What’s missing?


[This entry originally appeared on Clare Lynch’s blog, goodcopybadcopy]

I recently blogged about the perils of assuming too much knowledge on behalf of your readers (see “Why you should write for grandmothers and Martians”).

Today I came across an example of writing where the most fundamental question in the reader’s mind was, very confusingly, left unanswered.

On the suggestion of Daily Blog Tips, I had very excitedly headed to the 9Rules Network to submit my blog to be featured on the 9Rules Network homepage. The promise of hundreds of extra hits that endorsement by 9Rules would bring was just too enticing to ignore.

I went to their “How do I join?” page but couldn’t for the life of me work out how to submit my blog – and I’m not the only one in the blogosphere scratching my head.

The page answers a number of questions: “When do you take submissions?”, “What do you do when you go through submitted sites?”, “How do I know if my site was accepted?” and several other FAQs.

Every question, in fact, except the most obvious and important one heading the page – HOW DO I BLOODY JOIN????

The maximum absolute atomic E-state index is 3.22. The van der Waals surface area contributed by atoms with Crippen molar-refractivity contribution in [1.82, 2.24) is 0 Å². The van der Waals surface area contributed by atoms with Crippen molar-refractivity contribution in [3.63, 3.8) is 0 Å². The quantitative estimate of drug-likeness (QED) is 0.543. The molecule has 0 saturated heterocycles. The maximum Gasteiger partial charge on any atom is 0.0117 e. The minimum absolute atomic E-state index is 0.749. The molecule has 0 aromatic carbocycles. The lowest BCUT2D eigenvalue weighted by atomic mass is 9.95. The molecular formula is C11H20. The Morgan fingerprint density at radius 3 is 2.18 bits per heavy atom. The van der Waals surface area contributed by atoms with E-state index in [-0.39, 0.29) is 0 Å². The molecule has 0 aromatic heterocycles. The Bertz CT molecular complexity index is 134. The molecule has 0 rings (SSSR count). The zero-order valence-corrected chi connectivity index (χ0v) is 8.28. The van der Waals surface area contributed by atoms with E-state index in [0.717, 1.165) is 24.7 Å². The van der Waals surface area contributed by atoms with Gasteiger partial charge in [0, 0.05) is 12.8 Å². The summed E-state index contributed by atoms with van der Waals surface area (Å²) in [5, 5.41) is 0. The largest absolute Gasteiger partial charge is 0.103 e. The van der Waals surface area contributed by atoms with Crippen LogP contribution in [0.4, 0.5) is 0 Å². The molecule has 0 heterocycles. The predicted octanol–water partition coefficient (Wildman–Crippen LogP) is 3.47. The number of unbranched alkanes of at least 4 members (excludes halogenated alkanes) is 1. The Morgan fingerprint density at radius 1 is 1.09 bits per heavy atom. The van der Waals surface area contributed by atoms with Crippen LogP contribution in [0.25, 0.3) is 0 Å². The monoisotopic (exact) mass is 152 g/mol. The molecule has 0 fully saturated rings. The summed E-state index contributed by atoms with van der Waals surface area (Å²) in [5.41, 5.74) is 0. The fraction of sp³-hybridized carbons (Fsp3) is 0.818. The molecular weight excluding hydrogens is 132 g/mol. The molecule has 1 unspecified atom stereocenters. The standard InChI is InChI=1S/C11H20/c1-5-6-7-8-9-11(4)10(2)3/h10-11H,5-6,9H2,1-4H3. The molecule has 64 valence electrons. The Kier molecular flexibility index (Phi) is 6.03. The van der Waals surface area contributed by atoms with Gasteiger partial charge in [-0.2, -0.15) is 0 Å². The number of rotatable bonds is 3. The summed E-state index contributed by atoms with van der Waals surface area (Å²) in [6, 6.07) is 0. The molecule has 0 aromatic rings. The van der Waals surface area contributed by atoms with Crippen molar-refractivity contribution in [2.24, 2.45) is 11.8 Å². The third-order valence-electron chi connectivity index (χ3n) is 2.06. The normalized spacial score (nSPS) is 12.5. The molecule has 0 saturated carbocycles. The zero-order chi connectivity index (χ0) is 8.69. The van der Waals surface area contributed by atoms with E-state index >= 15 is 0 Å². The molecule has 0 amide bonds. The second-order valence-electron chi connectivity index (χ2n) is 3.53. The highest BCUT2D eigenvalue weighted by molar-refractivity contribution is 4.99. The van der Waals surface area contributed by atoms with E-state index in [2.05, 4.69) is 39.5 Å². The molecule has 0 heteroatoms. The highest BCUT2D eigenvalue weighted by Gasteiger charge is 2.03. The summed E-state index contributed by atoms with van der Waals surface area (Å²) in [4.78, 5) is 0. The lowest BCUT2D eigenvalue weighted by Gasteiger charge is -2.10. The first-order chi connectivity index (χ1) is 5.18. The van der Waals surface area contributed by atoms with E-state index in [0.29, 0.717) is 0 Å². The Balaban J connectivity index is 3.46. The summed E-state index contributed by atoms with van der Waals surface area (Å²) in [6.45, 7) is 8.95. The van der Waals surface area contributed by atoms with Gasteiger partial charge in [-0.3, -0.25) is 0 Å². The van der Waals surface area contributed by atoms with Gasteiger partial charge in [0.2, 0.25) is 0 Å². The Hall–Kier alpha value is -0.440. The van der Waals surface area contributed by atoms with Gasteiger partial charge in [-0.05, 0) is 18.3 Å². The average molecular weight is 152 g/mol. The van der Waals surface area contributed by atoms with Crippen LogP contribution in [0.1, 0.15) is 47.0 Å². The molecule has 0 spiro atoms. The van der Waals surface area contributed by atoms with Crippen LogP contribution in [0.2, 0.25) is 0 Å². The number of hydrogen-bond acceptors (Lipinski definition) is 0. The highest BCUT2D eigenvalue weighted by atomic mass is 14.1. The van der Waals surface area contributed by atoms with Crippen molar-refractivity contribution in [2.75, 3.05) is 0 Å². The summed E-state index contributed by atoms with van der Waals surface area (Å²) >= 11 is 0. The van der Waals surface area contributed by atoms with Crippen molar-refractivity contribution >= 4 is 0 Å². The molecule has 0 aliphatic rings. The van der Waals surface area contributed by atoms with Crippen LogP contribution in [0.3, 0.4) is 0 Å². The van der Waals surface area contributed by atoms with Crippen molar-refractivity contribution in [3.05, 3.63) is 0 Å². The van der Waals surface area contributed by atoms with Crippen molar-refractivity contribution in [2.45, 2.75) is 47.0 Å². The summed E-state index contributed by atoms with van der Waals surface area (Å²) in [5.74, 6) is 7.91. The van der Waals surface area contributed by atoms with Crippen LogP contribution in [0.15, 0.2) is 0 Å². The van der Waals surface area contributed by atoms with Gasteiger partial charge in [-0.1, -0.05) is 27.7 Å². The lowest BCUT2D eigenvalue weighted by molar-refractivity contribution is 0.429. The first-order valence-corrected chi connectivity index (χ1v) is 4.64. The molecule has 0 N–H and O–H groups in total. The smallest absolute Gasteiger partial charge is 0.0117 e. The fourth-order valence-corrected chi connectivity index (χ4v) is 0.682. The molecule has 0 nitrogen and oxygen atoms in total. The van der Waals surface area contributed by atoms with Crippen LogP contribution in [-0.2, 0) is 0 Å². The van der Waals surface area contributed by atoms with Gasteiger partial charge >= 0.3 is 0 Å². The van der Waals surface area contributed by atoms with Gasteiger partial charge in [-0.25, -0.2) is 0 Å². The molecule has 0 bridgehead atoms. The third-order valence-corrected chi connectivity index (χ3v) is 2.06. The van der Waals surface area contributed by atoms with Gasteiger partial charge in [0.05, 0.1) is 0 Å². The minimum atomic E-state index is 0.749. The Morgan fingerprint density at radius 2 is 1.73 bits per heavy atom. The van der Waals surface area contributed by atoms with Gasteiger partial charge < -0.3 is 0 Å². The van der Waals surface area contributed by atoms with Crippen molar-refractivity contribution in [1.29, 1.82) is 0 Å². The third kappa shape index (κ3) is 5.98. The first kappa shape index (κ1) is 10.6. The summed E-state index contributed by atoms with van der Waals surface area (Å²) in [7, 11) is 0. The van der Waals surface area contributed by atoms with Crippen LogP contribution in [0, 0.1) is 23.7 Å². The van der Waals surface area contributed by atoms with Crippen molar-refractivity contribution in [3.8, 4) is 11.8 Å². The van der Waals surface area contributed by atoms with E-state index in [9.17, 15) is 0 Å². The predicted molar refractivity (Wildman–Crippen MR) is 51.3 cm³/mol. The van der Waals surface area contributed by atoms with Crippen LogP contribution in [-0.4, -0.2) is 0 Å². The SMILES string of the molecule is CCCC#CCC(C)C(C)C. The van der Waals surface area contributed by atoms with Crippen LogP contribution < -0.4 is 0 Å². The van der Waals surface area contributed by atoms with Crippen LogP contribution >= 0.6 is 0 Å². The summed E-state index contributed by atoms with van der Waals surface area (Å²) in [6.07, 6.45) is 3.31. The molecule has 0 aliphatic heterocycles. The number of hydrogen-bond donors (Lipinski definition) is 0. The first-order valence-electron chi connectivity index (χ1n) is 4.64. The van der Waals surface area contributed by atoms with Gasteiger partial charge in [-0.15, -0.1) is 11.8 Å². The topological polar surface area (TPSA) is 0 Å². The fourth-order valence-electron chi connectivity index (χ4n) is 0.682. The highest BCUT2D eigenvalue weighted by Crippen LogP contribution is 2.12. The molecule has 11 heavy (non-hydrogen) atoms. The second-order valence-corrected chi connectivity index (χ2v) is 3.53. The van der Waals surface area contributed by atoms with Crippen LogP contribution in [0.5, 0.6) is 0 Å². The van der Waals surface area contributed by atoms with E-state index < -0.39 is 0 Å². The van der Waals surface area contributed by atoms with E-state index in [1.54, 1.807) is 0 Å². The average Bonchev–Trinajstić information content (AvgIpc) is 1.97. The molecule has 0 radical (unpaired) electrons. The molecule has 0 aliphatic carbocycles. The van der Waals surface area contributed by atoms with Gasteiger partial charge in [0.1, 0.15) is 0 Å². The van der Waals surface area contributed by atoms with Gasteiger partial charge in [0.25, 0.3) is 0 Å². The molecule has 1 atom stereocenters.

I’ve emailed 9Rules to tell them of the error – let’s hope they fix it soon!

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5 Responses to What’s missing?

  1. Mike Rundle November 5, 2008 at 3:55 pm #

    You can submit right here:


    We linked it up from the blog but not the main site yet. Sorry about that!

  2. Clare Lynch November 5, 2008 at 3:57 pm #

    Thanks, Mike! I hope blogging about you doesn’t go against me in my submission!

  3. Russell Cavanagh December 29, 2008 at 11:08 pm #

    I have a degree of difficulty with this in some of my own stuff. I assume a certain degree of knowledge on the basis that those interested will have some … but someone said to me yesterday that further simplification would perhaps be more inclusive (is “inclusive” one of your banned words (lol)? How near to first principles … ?

    Keep up the good work!

  4. Clare Lynch January 11, 2009 at 11:29 pm #

    Thanks for stopping by, Russell. Yes, it’s something all of us struggle with. I learned quite a lesson when I was teaching a writing course once, which included a section on jargon. I had kept referring to “copy” – until one of my participants asked me what I meant by this strange word “copy”. I’m embarrassed to say that I had assumed a level of knowledge by using writers’ jargon – “writing” or “text” would have been the more inclusive word to use!

  5. Robert Hruzek May 8, 2009 at 5:41 pm #

    Wow, I’m glad to know I wasn’t the only one stumped by that! ‘Course, the capper is, after all the aggravation of finally finding out how to submit – I didn’t get in! Sheesh!

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